Massage therapy (MT) is widely used and expanding rapidly, but systematic research on its mechanisms and effects has, in contrast with many other therapeutic fields, a short history.
To take stock of the current state of MT research and to explore approaches, directions, and strategies with the potential to make the next two decades of MT research optimally productive.
The 2009 North American Research Conference on Complementary and Integrative Medicine held in Minneapolis, Minnesota.
Using a modified Delphi method, the study authors led an interactive workshop that aimed to identify established MT research findings, needed MT research, weaknesses and limitations in currently available MT research, and directions to pursue in the next two decades of MT research.
The thirty-seven conference attendees—including MT researchers, educators, and practitioners, and other health care practitioners who already work interprofessionally with MT—actively participated in the workshop and ensured that a diversity of perspectives were represented.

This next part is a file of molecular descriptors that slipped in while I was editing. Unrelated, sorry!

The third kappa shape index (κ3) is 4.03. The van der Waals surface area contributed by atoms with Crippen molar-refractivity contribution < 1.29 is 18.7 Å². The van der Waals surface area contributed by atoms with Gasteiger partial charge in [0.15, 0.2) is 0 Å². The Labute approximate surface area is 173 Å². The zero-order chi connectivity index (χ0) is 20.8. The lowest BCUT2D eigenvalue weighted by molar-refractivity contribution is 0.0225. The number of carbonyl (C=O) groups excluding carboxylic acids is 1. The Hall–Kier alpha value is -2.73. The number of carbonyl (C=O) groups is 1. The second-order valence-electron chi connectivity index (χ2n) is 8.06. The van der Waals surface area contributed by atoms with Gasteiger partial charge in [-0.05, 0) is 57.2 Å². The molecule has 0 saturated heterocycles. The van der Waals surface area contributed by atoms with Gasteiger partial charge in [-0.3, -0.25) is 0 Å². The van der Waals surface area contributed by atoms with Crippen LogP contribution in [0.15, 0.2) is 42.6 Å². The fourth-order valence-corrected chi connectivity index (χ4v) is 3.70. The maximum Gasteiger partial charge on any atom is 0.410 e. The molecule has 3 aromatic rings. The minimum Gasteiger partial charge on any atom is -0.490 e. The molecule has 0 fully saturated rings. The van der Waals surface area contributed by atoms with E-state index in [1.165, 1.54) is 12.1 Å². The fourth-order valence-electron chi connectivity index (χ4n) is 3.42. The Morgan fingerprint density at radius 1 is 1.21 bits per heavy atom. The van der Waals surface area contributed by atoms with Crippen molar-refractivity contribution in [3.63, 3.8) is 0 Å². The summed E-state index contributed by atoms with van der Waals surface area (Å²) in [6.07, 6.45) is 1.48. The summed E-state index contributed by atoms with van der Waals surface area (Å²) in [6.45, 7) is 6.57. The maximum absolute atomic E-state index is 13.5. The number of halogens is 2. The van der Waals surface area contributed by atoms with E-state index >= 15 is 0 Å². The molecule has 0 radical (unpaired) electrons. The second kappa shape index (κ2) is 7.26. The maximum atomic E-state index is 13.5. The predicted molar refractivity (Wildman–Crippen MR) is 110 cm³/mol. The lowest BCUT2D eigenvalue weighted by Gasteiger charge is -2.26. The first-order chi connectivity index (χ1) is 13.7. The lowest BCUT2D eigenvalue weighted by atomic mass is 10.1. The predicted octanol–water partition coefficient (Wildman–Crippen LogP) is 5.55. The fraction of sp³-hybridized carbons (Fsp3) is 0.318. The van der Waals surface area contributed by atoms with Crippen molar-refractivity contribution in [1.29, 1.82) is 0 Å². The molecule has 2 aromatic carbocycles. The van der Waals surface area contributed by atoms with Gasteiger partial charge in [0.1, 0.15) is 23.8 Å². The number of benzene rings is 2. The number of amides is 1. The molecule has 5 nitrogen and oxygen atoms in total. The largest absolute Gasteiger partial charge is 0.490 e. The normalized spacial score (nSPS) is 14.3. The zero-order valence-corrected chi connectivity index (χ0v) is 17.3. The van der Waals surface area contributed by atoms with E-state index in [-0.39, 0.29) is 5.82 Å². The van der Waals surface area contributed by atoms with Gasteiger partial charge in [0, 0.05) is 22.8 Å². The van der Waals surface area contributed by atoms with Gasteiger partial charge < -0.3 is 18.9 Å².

The MT field has made rapid and laudable progress in its short history, but at the same time this short history is probably the main reason for most of the current shortcomings in MT research. Drawing on a diversity of backgrounds, workshop participants identified many opportunities and strategies for future research.
Though lost time can never be recovered, the field’s late start in research should not be allowed to be a demoralizing handicap to progress. Modern scientific methods and technologies, applied to the range of directions and dilemmas highlighted in this report, can lead to impressive progress in the next twenty years of MT research.